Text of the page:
I hope you’ve all been made aware of President Bottomly’s $11,000 gift in good faith to College Government (CG) either by attending Senate, reading our Senate minutes from the past three weeks, attending House Council meetings or reading last week’s Wellesley News editorial reflecting on last year’s first-ever execution of Ideafest—why that sum of money should sponsor such an event again this year and some ideas for making communally generated projects more effective.
I could not agree more with this editorial. However, Senate and I believe in the importance of having more constituents weigh in on how to allocate this addition to CG funds, precisely because there has never been a precedent for this gift.
My hope is that we as a campus can think expansively, optimistically and creatively on how to best use this money, in a way that would allow it to serve as many students as possible and encourage more knowledgeable groups to put their heads together in an innovative, dynamic way to carry out student-determined solutions to campus-wide problems. Because we already have a separate $11,000 pre-allocated to this spring semester’s Ballot Initiative (as we always do, per CG policy), I think there’s an opportunity and a charge here to think bigger and bolder. I hope you’ll join me and the rest of CG Cabinet in doing this.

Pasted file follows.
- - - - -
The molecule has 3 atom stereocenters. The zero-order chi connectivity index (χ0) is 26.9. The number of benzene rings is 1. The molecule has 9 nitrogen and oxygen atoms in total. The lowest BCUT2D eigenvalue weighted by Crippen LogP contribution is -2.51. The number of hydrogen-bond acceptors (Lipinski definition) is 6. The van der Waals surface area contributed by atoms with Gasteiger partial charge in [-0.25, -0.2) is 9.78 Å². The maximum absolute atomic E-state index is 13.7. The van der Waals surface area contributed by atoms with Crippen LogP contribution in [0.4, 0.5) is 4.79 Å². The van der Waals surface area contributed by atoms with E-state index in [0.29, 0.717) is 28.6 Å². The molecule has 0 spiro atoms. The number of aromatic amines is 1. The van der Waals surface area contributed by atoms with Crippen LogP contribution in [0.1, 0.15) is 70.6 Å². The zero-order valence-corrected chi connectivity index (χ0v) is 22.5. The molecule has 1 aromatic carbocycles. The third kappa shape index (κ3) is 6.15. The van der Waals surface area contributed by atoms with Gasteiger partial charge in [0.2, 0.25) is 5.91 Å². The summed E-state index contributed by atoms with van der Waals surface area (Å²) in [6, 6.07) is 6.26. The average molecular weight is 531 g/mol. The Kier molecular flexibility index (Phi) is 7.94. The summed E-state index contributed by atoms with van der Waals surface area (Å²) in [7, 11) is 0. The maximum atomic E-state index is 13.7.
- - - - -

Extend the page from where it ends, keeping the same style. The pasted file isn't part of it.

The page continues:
The answer to this question, for me, is resoundingly Ideafest. CG Ideafest is a communal, Hackathon-esque event in which every student is invited to think innovatively about what student-run projects could be generated to better our community. The event was explicitly created to ensure that community change could occur on students’ terms, without relying on structural, administrative support.
Last year’s Ideafest had a pledge of $2,000–a sum of money coming directly out of CG funds—and addressed categories of equity, sustainability, wellness, career development, transportation, academics, arts and community service.
Students from co-ops, cultural organizations, residential life teams, sports teams, mental wellness organizations and all other parts of campus came together for over three hours to brainstorm, in targeted tables, solutions to those categories. Roughly 250 students attended Ideafest, and from that night, five events won the votes of those in the room. Some of these projects required money but some of them did not:
(1) Community Hoops, for which thirty-five $20 hoops were purchased from Cafe Hoop by CG and lended out to seniors to participate in Wellesley’s hoop-rolling tradition;
(2) Guerrilla Arts Workshops, allowing folks to develop greater appreciation for the arts through participation in communal art projects;
(3) Check-Out Fun, encouraging recreational material kits to be placed in each dorm, with items such as but not limited to pots and pans, boardgames, and balls;
(4) #TweeterPan, a free solution asking students to send out tweets regarding the loca- tion of the Peter Pan bus and
(5) “Event Guidebook” iPhone app, envisioned as an app to be created by a group of student programmers as a way of keeping track of and publicizing campus events.